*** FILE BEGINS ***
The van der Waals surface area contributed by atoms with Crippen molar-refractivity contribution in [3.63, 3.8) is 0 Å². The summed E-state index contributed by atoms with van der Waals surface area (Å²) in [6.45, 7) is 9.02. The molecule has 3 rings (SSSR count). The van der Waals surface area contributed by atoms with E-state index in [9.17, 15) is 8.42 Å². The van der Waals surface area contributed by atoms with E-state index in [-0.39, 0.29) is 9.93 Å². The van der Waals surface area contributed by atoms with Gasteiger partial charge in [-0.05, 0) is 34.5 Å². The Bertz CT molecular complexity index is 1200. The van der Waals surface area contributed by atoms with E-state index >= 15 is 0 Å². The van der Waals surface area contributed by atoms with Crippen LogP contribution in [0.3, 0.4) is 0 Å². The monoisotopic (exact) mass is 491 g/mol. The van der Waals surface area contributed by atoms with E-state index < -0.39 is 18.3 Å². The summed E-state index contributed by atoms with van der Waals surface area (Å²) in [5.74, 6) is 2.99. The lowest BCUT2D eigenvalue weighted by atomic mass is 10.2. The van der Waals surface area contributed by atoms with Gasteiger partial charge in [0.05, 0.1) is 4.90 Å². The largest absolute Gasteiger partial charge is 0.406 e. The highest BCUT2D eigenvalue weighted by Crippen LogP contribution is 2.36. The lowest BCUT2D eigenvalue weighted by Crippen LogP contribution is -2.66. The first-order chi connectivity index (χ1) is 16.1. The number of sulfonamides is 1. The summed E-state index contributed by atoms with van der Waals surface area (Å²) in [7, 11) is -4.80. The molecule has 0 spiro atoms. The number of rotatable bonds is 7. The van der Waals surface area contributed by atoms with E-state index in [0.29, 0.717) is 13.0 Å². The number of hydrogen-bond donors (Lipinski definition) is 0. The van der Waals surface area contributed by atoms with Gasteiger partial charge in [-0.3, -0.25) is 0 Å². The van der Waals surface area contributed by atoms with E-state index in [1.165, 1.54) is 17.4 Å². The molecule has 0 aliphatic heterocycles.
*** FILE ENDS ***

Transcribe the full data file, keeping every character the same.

The van der Waals surface area contributed by atoms with Crippen molar-refractivity contribution in [3.63, 3.8) is 0 Å². The summed E-state index contributed by atoms with van der Waals surface area (Å²) in [6.45, 7) is 9.02. The molecule has 3 rings (SSSR count). The van der Waals surface area contributed by atoms with E-state index in [9.17, 15) is 8.42 Å². The van der Waals surface area contributed by atoms with E-state index in [-0.39, 0.29) is 9.93 Å². The van der Waals surface area contributed by atoms with Gasteiger partial charge in [-0.05, 0) is 34.5 Å². The Bertz CT molecular complexity index is 1200. The van der Waals surface area contributed by atoms with E-state index >= 15 is 0 Å². The van der Waals surface area contributed by atoms with Crippen LogP contribution in [0.3, 0.4) is 0 Å². The monoisotopic (exact) mass is 491 g/mol. The van der Waals surface area contributed by atoms with E-state index < -0.39 is 18.3 Å². The summed E-state index contributed by atoms with van der Waals surface area (Å²) in [5.74, 6) is 2.99. The lowest BCUT2D eigenvalue weighted by atomic mass is 10.2. The van der Waals surface area contributed by atoms with Gasteiger partial charge in [0.05, 0.1) is 4.90 Å². The largest absolute Gasteiger partial charge is 0.406 e. The highest BCUT2D eigenvalue weighted by Crippen LogP contribution is 2.36. The lowest BCUT2D eigenvalue weighted by Crippen LogP contribution is -2.66. The first-order chi connectivity index (χ1) is 16.1. The number of sulfonamides is 1. The summed E-state index contributed by atoms with van der Waals surface area (Å²) in [7, 11) is -4.80. The molecule has 0 spiro atoms. The number of rotatable bonds is 7. The van der Waals surface area contributed by atoms with E-state index in [0.29, 0.717) is 13.0 Å². The number of hydrogen-bond donors (Lipinski definition) is 0. The van der Waals surface area contributed by atoms with Gasteiger partial charge in [-0.3, -0.25) is 0 Å². The van der Waals surface area contributed by atoms with E-state index in [1.165, 1.54) is 17.4 Å². The molecule has 0 aliphatic heterocycles.